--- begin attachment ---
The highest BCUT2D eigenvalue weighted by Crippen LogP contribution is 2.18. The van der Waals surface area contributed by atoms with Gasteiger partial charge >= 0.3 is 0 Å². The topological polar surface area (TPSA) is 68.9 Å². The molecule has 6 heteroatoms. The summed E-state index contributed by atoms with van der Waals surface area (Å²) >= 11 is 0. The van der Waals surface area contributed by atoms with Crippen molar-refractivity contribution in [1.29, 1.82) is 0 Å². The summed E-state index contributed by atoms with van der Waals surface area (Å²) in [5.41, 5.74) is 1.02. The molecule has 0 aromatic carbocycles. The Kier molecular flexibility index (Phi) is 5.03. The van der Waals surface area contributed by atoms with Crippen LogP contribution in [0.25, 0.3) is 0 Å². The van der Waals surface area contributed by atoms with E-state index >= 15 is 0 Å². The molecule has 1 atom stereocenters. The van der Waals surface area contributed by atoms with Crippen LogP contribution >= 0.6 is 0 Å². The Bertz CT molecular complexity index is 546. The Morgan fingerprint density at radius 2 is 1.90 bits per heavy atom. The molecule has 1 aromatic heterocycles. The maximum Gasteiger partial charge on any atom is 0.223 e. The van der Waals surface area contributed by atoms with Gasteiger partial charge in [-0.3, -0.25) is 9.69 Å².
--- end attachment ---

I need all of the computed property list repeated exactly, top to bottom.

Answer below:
The highest BCUT2D eigenvalue weighted by Crippen LogP contribution is 2.18. The van der Waals surface area contributed by atoms with Gasteiger partial charge >= 0.3 is 0 Å². The topological polar surface area (TPSA) is 68.9 Å². The molecule has 6 heteroatoms. The summed E-state index contributed by atoms with van der Waals surface area (Å²) >= 11 is 0. The van der Waals surface area contributed by atoms with Crippen molar-refractivity contribution in [1.29, 1.82) is 0 Å². The summed E-state index contributed by atoms with van der Waals surface area (Å²) in [5.41, 5.74) is 1.02. The molecule has 0 aromatic carbocycles. The Kier molecular flexibility index (Phi) is 5.03. The van der Waals surface area contributed by atoms with Crippen LogP contribution in [0.25, 0.3) is 0 Å². The van der Waals surface area contributed by atoms with E-state index >= 15 is 0 Å². The molecule has 1 atom stereocenters. The van der Waals surface area contributed by atoms with Crippen LogP contribution >= 0.6 is 0 Å². The Bertz CT molecular complexity index is 546. The Morgan fingerprint density at radius 2 is 1.90 bits per heavy atom. The molecule has 1 aromatic heterocycles. The maximum Gasteiger partial charge on any atom is 0.223 e. The van der Waals surface area contributed by atoms with Gasteiger partial charge in [-0.3, -0.25) is 9.69 Å².